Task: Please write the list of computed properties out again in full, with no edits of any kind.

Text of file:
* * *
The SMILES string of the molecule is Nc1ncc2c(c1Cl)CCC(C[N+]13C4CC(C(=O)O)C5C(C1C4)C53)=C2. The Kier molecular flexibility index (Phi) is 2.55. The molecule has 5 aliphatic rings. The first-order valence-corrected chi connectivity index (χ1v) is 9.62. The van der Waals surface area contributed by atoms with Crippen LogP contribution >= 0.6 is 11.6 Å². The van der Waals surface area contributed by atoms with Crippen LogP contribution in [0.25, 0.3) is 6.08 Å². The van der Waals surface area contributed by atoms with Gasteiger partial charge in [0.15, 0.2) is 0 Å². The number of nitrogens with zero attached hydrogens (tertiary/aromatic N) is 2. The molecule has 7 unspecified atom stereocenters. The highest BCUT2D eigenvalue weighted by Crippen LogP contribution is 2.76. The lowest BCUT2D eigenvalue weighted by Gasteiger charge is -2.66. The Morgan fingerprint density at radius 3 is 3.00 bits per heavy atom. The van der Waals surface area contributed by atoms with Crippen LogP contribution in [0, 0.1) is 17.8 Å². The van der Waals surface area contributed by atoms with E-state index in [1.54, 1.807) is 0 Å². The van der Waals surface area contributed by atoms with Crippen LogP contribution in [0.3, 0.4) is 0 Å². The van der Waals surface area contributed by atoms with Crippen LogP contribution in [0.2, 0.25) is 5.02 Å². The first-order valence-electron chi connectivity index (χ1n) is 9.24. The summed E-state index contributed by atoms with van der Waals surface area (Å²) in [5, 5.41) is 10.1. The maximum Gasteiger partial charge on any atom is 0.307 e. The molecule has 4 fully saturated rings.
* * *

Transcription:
The SMILES string of the molecule is Nc1ncc2c(c1Cl)CCC(C[N+]13C4CC(C(=O)O)C5C(C1C4)C53)=C2. The Kier molecular flexibility index (Phi) is 2.55. The molecule has 5 aliphatic rings. The first-order valence-corrected chi connectivity index (χ1v) is 9.62. The van der Waals surface area contributed by atoms with Crippen LogP contribution >= 0.6 is 11.6 Å². The van der Waals surface area contributed by atoms with Crippen LogP contribution in [0.25, 0.3) is 6.08 Å². The van der Waals surface area contributed by atoms with Gasteiger partial charge in [0.15, 0.2) is 0 Å². The number of nitrogens with zero attached hydrogens (tertiary/aromatic N) is 2. The molecule has 7 unspecified atom stereocenters. The highest BCUT2D eigenvalue weighted by Crippen LogP contribution is 2.76. The lowest BCUT2D eigenvalue weighted by Gasteiger charge is -2.66. The Morgan fingerprint density at radius 3 is 3.00 bits per heavy atom. The van der Waals surface area contributed by atoms with Crippen LogP contribution in [0, 0.1) is 17.8 Å². The van der Waals surface area contributed by atoms with E-state index in [1.54, 1.807) is 0 Å². The van der Waals surface area contributed by atoms with Crippen LogP contribution in [0.3, 0.4) is 0 Å². The van der Waals surface area contributed by atoms with Crippen LogP contribution in [0.2, 0.25) is 5.02 Å². The first-order valence-electron chi connectivity index (χ1n) is 9.24. The summed E-state index contributed by atoms with van der Waals surface area (Å²) in [5, 5.41) is 10.1. The maximum Gasteiger partial charge on any atom is 0.307 e. The molecule has 4 fully saturated rings.